Today's Letters: Beach community has deteriorated
By LETTERS TO THE EDITOR
Published June 27, 2007
Clearwater used to be the family beach, and that's why we couldn't wait to move here permanently. Our children visited the recreation center, swam and fished, and we enjoyed walking through the community and beach. People smiled and greeted visitors in passing.
Now, all manner of environmental pollution - the human type - assaults the senses. Police are frequently called to North Mandalay. Our community is dying.
On the beach, filthy language and dangerous skim boards accost, while my front yard is flagrantly used as a urinal and trash heap for the refuse of the beer-orgies.
Instead of the occasional, ineffective appearance of police cars, tandem officers should have a routine patrol in a four-wheel drive vehicle up and down the beach to personally confront the abusers.
If unmanageable taxes and insurance weren't enough, why would any respectable person want to be here?
V. J. Jackson, Clearwater
Officials must stop spending
With the recently ordered rollback of property taxes, local governments are threatening residents with cuts to vital and basic services.
Local governments need to stop their unchecked spending. The Clearwater City Council seems to forget it has spent and continues to spend millions of dollars on frivolous projects at our expense.
Who can forget the beach roundabout - the millions of tax dollars expended to build and then revamp it? The then-City Commission approved a fountain in the center, which wasted water and caused traffic accidents.
They invited developers to tear down existing motels and hotels along Clearwater Beach. These same developers are now balking at building new hotels and condos due to increased real estate taxes and the insurance bills. The council has managed to remove the income these hotels were producing. This is causing the residents to have to make up the difference.
The final straw is the Beach Walk project. They have managed to remove most of the parking along Clearwater Beach. Now they must turn to the same developers who devastated Clearwater Beach and beg them to build new parking for the beach.
It's time we hold our elected officials responsible for their actions. Instead of spending tax dollars on any whim they choose, they should be investing in better services. The money they have spent on these fiascoes would make up any deficit a tax rollback would create.
Our government officials seem to forget they are there to serve the best interests of the people who elected them.
Jim Carr, Clearwater
City needs a chief financial officer
The politicians' standard cry over reducing the budget is always the threat of the school, police and fire budgets being slashed. I thought those were essentials in any city budget.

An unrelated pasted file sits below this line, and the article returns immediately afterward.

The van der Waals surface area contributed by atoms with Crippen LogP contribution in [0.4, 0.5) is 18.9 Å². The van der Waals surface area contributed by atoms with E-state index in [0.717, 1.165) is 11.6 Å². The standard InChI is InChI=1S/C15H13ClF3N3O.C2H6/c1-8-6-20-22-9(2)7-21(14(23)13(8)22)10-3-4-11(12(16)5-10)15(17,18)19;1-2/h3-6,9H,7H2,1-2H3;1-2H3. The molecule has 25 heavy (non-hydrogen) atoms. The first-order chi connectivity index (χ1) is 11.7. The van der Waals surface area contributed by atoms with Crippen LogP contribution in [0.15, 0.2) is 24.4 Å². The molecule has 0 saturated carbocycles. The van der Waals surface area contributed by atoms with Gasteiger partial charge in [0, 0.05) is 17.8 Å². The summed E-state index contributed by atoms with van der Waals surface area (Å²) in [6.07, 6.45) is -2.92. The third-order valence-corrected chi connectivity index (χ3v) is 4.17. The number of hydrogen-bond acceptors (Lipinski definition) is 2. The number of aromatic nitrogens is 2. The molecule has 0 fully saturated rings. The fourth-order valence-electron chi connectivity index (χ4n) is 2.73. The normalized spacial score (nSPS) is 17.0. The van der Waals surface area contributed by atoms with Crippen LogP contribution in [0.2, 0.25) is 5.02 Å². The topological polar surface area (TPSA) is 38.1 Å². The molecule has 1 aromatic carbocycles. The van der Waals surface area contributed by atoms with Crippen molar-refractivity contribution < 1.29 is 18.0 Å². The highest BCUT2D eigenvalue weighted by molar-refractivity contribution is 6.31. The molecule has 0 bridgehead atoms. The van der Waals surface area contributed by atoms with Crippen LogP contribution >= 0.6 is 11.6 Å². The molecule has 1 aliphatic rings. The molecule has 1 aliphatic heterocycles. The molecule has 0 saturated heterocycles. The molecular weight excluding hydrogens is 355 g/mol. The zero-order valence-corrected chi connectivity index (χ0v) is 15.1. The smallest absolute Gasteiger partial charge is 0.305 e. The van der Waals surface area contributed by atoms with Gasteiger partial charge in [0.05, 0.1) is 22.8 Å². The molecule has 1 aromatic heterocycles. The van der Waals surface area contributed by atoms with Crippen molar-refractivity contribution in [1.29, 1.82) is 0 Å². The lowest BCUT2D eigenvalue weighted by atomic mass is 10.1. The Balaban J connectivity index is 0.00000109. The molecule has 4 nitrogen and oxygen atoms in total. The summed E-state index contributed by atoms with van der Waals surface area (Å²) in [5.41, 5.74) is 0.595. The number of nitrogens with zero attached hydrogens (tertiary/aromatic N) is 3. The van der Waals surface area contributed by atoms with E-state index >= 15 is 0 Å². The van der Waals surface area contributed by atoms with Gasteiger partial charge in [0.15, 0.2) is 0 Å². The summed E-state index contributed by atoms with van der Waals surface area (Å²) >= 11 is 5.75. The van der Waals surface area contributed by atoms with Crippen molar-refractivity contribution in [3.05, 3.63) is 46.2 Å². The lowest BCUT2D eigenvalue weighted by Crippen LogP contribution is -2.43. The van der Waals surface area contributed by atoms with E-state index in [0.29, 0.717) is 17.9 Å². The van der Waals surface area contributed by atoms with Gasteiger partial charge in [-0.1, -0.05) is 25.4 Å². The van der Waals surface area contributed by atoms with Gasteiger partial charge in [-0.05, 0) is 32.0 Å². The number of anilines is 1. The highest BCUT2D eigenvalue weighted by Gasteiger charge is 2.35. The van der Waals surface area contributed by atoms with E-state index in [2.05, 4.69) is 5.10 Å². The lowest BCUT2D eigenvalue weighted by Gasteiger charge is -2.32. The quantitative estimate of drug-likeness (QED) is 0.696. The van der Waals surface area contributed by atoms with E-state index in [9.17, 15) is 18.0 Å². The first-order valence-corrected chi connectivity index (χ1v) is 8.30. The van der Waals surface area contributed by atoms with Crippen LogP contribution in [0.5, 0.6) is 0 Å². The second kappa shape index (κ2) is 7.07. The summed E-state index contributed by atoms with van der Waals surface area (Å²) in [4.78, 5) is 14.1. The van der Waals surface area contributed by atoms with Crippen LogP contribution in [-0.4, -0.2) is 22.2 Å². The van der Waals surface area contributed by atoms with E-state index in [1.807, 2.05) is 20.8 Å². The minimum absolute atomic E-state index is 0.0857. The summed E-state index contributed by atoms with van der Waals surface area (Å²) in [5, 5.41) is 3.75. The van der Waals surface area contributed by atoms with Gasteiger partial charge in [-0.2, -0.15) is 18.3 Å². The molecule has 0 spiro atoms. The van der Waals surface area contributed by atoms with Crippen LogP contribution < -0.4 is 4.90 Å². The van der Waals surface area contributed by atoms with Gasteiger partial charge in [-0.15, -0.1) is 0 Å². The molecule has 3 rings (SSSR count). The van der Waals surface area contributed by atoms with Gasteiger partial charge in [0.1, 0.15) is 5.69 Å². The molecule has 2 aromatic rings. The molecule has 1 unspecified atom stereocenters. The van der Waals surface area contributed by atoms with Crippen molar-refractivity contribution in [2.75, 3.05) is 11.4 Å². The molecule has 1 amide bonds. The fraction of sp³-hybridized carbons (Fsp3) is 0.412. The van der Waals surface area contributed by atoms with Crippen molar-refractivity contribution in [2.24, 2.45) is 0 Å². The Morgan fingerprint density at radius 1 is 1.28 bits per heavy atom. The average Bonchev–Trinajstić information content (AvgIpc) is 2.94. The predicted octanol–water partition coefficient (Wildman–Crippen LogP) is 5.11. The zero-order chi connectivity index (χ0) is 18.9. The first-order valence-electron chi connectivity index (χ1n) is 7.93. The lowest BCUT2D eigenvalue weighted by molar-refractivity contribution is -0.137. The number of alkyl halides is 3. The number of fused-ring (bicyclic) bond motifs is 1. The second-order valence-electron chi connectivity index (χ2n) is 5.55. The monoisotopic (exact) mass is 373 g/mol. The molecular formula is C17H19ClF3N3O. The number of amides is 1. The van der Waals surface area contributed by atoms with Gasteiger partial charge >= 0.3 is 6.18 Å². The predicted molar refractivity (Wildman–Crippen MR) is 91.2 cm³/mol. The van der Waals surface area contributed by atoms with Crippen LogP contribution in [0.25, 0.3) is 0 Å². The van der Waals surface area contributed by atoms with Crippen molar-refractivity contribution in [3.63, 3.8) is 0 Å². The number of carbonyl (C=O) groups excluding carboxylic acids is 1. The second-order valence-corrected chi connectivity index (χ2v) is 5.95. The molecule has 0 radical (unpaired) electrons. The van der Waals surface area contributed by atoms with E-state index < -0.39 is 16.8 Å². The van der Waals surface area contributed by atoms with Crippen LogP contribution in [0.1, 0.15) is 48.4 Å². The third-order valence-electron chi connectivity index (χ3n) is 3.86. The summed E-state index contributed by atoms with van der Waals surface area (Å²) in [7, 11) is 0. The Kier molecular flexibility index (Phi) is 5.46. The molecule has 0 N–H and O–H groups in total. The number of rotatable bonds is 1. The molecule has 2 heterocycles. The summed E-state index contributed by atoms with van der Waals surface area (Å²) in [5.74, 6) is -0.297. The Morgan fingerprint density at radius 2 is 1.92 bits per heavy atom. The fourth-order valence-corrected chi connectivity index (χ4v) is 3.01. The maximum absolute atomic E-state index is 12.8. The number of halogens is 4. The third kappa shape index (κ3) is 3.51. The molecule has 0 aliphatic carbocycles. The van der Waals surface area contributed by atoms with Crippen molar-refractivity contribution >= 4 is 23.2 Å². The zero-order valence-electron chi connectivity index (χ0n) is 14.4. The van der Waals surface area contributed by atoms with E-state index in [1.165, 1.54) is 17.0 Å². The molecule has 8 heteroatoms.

Great consternation and thought tells us that $4.4-million can be cut from the budget. No mention of the pet projects financed by the taxpayer: millions of dollars improving Cleveland Street in downtown; close to $30-million on the Beach Walk; $500, 000 subsidizing the landscaping of a hotel on Court Street. All seem to be discretionary spending and not necessarily productive, and certainly extravagant compared to police and fire protection and educating our children.
The Jolley Trolley is another example of money not well-utilized - cute idea, but makes no economic sense.
The demolition of the senior citizen center in Clearwater was pure waste; we still need a senior citizen center - not a new, extravagant, state-of-the-art complex. Morningside Recreation Center is utilized by homeowners and has been for years; it needs maintenance but budget constraints threaten to close that down.
For a city the size of Clearwater, we possibly have too many employees. There is always money to pay a consultant a hefty fee to advise the City Council members on additional ways to spend the taxpayers' money.
Spending money does not take great talent; budgeting necessities takes both talent and responsibility. I would suggest what Clearwater is in great need of is a chief financial officer to retain some fiscal responsibility for our budget. It might be taken under consideration for the county as well.
Dorie Sampson, Clearwater
Police, fire cuts will hurt city
Congratulations to the mayors of St. Petersburg and Tampa, who have assured their citizens there will be no budget cuts in the police and fire departments.
These mayors can distinguish between safety and services.
Their populations will remain safe while budget cuts are directed to less essential services.
Sadly, Clearwater's mayor, council members and city manager cannot see this distinction and do not recognize that the safety of Clearwater's citizens deserves the highest priority.
Clearwater's cuts in the police and fire departments invite the criminal element to our city. Our Police Department has been regarded as one of the finest in the nation.
How sad it is that that rating will surely suffer as the crime rate increases.
Constance Morgan, Clearwater